According to Jiří Menzel, the management of Czechoslovak State Film was reluctant to film the completed script of Cutting It Short (Postřižiny, 1980) due to high production costs. As a substitute, Menzel and Hrabal hurriedly prepared A Feast of Snowdrops. But Czechoslovak State Film Director Jiří Purše once again refused: “When the script was done, they got scared a little and said they would rather do Cutting It Short. So I made it and, seeing it was successful, they came back and said we have to make another Hrabal at once,” recalled Menzel.[1]

The shooting took place from August to November 1983 on location in Kersko, with contribution by locals, and in studios in Prague. Menzel and cinematographer Jiří Macák filmed the scene with the boar at the village square of Sluštice near Říčany. Menzel relied on tried and tested actors from previous collaborations such as Cutting It Short.

Publican Láďa Novák was played by Jiří Schmitzer and the role of Leli was offered to Jaromír Hanzlík. The character of Leli was created by merging two characters from the stories. Other characters were created similarly and often combine characteristics and traits of several literary counterparts.

The most important character was portrayed by Rudolf Hrušnský. His Franc, uniting most episodes, is based on the story Mazánkův zázrak (Mazánek’s Miracle). In addition to popular actors, you can also see cameos by Menzel’s fellow directors Jiří Krejčík (Karel) and František Vláčil (old nimrod). Bohumil Hrabal himself appeared as a man cleaning a cesspit.

What the story lacks in drama, it compensates for by anecdotical scenes inspired by silent slapsticks, elements of communal satire highlighting the small-mindedness and provincialism of the characters and also a tragic sentimental ending. If Hrabal described the film as a “bitter present-day ballad,” or “a tragicomedy with its context as well as subtext,” he was presumably describing and ideal vision which was eventually unfulfilled.[2]

According to the critics, the film oscillates between new-wave formal experiments and a nostalgic rustic comedy. Menzel blamed its imbalances in tone and idea structure on the hurriedly written script.[3] In an effort to rehabilitate Hrabal in the film industry, he thought the literary theme wasn’t as chiselled as Closely Watched Trains (Ostře sledované vlaky, 1966) and Larks on a String (Skřivánci na niti, 1969). But the film remains very popular among the general public and whole scenes and lines from the film are still often used.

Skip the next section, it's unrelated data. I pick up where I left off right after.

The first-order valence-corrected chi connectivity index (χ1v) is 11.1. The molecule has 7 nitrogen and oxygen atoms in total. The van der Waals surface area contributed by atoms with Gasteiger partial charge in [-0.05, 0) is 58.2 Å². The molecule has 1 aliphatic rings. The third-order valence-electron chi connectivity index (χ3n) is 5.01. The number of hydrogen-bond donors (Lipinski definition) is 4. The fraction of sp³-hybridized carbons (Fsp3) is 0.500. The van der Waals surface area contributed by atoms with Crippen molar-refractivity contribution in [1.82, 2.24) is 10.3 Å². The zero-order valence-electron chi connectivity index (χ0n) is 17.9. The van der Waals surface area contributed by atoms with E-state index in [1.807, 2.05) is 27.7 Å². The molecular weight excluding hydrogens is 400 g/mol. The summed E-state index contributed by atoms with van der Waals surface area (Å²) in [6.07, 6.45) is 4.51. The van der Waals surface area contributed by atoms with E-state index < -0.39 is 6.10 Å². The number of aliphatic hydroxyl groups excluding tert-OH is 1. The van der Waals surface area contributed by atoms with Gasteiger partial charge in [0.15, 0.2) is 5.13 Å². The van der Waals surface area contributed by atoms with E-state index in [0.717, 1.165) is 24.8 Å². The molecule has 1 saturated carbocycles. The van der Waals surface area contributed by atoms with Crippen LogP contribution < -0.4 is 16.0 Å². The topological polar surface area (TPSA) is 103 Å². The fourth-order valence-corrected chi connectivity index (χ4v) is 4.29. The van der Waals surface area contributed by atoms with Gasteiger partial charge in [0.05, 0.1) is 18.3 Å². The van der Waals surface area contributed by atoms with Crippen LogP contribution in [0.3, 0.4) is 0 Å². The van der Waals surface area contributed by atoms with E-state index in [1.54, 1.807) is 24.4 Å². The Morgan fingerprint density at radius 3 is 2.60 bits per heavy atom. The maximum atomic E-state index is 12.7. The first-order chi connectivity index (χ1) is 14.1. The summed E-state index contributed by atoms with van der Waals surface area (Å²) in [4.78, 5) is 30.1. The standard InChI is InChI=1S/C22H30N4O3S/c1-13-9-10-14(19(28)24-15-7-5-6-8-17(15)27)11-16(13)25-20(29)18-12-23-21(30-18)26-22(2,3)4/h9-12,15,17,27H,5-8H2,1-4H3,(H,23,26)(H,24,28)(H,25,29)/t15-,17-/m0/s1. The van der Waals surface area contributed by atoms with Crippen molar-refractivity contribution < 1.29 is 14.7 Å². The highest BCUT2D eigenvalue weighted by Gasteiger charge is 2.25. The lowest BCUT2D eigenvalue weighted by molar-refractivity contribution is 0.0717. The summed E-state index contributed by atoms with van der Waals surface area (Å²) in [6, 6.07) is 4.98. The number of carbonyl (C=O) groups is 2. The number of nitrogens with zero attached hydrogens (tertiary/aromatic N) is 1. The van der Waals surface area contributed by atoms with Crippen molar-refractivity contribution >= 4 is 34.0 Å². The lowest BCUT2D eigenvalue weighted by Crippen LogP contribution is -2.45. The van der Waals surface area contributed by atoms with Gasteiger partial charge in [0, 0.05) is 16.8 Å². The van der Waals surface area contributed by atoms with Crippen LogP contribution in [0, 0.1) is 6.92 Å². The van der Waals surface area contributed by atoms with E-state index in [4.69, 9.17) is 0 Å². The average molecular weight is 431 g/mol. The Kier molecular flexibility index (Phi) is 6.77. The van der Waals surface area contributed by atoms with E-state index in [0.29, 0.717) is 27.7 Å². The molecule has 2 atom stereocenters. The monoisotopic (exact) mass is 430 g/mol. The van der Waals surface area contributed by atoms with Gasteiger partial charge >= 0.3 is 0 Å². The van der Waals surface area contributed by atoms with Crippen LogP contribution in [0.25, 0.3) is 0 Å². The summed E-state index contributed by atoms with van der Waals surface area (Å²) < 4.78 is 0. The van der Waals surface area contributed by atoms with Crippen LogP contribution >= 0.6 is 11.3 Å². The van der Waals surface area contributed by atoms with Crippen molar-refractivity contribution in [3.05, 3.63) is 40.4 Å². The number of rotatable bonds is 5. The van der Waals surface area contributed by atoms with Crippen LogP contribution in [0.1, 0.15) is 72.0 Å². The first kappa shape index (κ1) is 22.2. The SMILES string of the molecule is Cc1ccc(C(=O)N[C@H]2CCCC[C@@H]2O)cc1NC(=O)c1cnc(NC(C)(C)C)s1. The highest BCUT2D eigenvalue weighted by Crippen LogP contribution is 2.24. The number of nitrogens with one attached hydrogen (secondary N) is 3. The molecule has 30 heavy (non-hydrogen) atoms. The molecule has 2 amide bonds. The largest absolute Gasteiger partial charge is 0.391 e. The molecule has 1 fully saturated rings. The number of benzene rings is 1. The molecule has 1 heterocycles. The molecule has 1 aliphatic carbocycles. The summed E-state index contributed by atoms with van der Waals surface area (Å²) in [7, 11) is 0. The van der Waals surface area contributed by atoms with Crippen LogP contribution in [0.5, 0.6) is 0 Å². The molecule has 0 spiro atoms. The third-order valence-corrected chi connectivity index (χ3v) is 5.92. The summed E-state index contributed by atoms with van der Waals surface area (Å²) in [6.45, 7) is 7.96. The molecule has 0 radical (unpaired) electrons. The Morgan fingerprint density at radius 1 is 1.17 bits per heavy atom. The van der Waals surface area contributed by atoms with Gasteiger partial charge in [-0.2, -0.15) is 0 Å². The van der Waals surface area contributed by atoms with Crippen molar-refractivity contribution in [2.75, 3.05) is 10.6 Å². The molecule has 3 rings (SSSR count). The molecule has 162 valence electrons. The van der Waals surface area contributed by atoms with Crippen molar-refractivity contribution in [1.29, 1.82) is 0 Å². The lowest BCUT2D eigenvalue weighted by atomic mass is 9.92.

A Feast of Snowdrops (Slavnosti sněženek, Czechoslovakia, 1983), director: Jiří Menzel, screenplay: Bohumil Hrabal, Jiří Menzel, director of photography: Jiří Macák, music: Jiří Šust, cast: Rudolf Hrušínský, Jaromír Hanzlík, Josef Somr, Petr Čepek, Miloslav Štibich, Petr Brukner, Rudolf Hrušínský ml., Eugen Jegorov et al. Filmové studio Barrandov, 83 min.


[1] Eva Strusková, Základem komedie je rychlé tempo. Interview with Jiří Menzel about Cutting It Short [online]. Filmový přehled, 2020 [quote 13th Jan 2020]: https://www.filmovyprehled.cz/cs/revue/detail/zakladem-komedie-je-rychle-tempo-rozhovor-s-jirim-menzelem-o-filmu-postriziny

[2] Helena Hejčová, Slavnosti sněženek. Kino, no. 38 (31st January), 1984, p. 9.

[3] Eva Strusková, Základem komedie je rychlé tempo. Interview with Jiří Menzel about Cutting It Short. Filmový přehled, 2020 [quote 13th Jan 2020]: https://www.filmovyprehled.cz/cs/revue/detail/zakladem-komedie-je-rychle-tempo-rozhovor-s-jirim-menzelem-o-filmu-postriziny